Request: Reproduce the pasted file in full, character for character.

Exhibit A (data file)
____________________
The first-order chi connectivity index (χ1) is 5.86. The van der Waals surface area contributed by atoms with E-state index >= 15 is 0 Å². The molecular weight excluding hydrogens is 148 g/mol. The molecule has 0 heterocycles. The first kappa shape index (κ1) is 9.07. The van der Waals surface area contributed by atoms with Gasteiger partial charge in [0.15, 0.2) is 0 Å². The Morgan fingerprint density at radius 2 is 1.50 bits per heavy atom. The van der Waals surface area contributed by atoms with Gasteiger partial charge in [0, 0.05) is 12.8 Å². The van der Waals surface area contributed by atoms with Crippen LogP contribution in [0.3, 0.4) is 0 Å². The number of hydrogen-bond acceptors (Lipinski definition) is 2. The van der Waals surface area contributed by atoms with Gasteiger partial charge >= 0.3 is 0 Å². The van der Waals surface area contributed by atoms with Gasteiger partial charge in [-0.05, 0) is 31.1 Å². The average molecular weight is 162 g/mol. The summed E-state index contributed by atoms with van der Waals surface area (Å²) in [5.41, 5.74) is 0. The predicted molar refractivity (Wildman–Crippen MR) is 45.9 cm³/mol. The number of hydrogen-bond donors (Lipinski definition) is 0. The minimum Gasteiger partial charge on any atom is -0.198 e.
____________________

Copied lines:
The first-order chi connectivity index (χ1) is 5.86. The van der Waals surface area contributed by atoms with E-state index >= 15 is 0 Å². The molecular weight excluding hydrogens is 148 g/mol. The molecule has 0 heterocycles. The first kappa shape index (κ1) is 9.07. The van der Waals surface area contributed by atoms with Gasteiger partial charge in [0.15, 0.2) is 0 Å². The Morgan fingerprint density at radius 2 is 1.50 bits per heavy atom. The van der Waals surface area contributed by atoms with Gasteiger partial charge in [0, 0.05) is 12.8 Å². The van der Waals surface area contributed by atoms with Crippen LogP contribution in [0.3, 0.4) is 0 Å². The number of hydrogen-bond acceptors (Lipinski definition) is 2. The van der Waals surface area contributed by atoms with Gasteiger partial charge >= 0.3 is 0 Å². The van der Waals surface area contributed by atoms with Gasteiger partial charge in [-0.05, 0) is 31.1 Å². The average molecular weight is 162 g/mol. The summed E-state index contributed by atoms with van der Waals surface area (Å²) in [5.41, 5.74) is 0. The predicted molar refractivity (Wildman–Crippen MR) is 45.9 cm³/mol. The number of hydrogen-bond donors (Lipinski definition) is 0. The minimum Gasteiger partial charge on any atom is -0.198 e.